- Open Access
CD14 C-159T and early infection with Pseudomonas aeruginosa in children with cystic fibrosis
© Martin et al. 2005
- Received: 23 December 2004
- Accepted: 23 June 2005
- Published: 23 June 2005
Early acquisition of Pseudomonas aeruginosa is associated with a poorer prognosis in patients with cystic fibrosis. We investigated whether polymorphisms in CD14, the lipopolysaccharide receptor, increase the risk of early infection. Forty-five children with cystic fibrosis were investigated with annual bronchoalveolar lavage (BAL) and plasma sCD14 levels. Plasma sCD14 levels were significantly lower in children from whom P.aeruginosa was subsequently isolated (492.75 μg/ml vs. 1339.43 μg/ml, p = 0.018). Those with the CD14 -159CC genotype had a significantly increased risk of early infection with P.aeruginosa suggesting that CD14 C-159T plays a role in determining the risk of early infection with P.aeruginosa.
- cystic fibrosis
- Pseudomonas aeruginosa
Cystic fibrosis (CF) is the most common serious, monogenic, autosomal recessive disease in Caucasians and results from mutations in the gene encoding the cystic fibrosis transmembrane conductance regulator (CFTR). CF is characterised by variable phenotypic expression, which is not entirely explained by the allelic heterogeneity of the pathogenic CFTR mutations, and there is accumulating evidence that much of this phenotypic diversity is due to the effect of modifier genes . Pseudomonas aeruginosa, an environmental organism, is the most important pathogen in patients with CF as chronic infection results in a more rapid decline in lung function and reduced survival .
CD14, a key gene of the innate immune system, functions as a receptor for lipopolysaccharide (LPS), a constitutive element of the P.aeruginosa cell wall, and is a potential modifier of severity in patients with CF. CD14 is expressed in both a membrane-bound form on macrophages, monocytes and neutrophils (mCD14) and soluble form in serum (sCD14). A polymorphism in the CD14 gene promoter (C-159T) has an allele frequency of approximately 50% in Europeans . The -159C allele is associated with lower circulating levels of sCD14 in healthy children. Higher constitutive levels of mCD14 and sCD14 have been shown to increase the magnitude of airway neutrophil response to LPS , whereas CD14 receptor blockade results in a reduction in the deleterious systemic responses that occur in sepsis, due to a reduction in pro-inflammatory cytokines but at the expense of an increased bacterial load . Hence, CD14 may play a pivotal role in determining the balance of infection and inflammation in CF. Increased expression of CD14 may be associated with more inflammation but a reduced bacterial load, whereas reduced expression may result in less inflammation but a greater bacterial load.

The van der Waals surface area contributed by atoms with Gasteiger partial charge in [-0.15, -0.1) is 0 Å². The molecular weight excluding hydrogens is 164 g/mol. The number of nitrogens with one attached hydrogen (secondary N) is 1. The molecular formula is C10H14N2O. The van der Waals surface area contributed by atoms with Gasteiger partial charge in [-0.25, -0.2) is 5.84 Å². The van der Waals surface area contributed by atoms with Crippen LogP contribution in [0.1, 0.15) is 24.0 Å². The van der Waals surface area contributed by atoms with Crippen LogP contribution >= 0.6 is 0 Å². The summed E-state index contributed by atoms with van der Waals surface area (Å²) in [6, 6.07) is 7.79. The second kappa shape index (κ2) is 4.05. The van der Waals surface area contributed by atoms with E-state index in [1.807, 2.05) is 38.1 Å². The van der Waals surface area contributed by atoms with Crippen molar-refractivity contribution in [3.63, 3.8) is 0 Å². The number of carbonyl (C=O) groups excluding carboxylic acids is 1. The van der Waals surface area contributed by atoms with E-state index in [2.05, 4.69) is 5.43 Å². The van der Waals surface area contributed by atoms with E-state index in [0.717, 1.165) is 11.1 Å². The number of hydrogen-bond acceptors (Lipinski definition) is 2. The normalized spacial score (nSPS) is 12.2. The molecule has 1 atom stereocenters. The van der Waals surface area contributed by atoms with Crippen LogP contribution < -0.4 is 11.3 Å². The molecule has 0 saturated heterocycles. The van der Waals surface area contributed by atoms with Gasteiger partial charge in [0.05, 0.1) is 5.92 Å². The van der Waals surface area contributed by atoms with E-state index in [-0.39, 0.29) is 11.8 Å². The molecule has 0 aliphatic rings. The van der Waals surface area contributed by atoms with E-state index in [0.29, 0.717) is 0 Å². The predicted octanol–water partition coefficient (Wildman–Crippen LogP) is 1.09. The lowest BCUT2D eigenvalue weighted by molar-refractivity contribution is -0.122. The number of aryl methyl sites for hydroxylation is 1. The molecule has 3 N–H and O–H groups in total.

We hypothesised that P.aeruginosa infection would be acquired earlier in children with the -159CC genotype.
A prospective, population-based, cohort of children with CF was recruited from the only tertiary paediatric hospital in Western Australia, which cares for all children with CF in the state. Annual bronchoscopy, performed through a laryngeal mask to minimise the risk of upper airway contamination, was done routinely from diagnosis until 7 years of age in all children with CF. Children diagnosed after the neonatal period, whose first BAL was positive for P.aeruginosa were excluded from this analysis, as in this situation it could not be determined when they had initially acquired this pathogen.
All children with a positive BAL culture for P.aeruginosa, which was defined as >10,000 CFU/ml, were admitted to hospital for further treatment. Blood was collected for genetic studies and subjects were genotyped for the CD14 promoter polymorphism as previously described . Plasma samples taken at the time of the earliest BAL, when the children were not infected with P.aeruginosa, was available for measurement of sCD14 levels in 31 children. Plasma sCD14 levels were determined using a commercially available enzyme-linked immunosorbent assay (ELISA) kit (R&D Systems, Minneapolis, USA).
The Kaplan-Meier survival method was used to explore the difference in the P.aeruginosa free survival rates between CD14 genotype groups. As children in the study were not the same age, data was censored for individual children who were known to have not isolated P.aeruginosa at the time of their last BAL and this information was incorporated into the analysis. Breslow test (Breslow Generalized Wilcoxon Test) was employed to compare the difference in the survival curves of acquisition of P. aeruginosa in the three CD14 genotype groups. Multivariate Cox regression was used to estimate the relative risks after adjustment for potential confounding factors including age, sex, CFTR mutation and nutritional status. Plasma sCD14 levels were analysed by ANOVA and all the statistical analyses were performed using SPSS for Windows (Version 11).
Parents of all participants gave informed consent and the Ethics Committee of King Edward Memorial and Princess Margaret Hospitals, Western Australia, approved the study.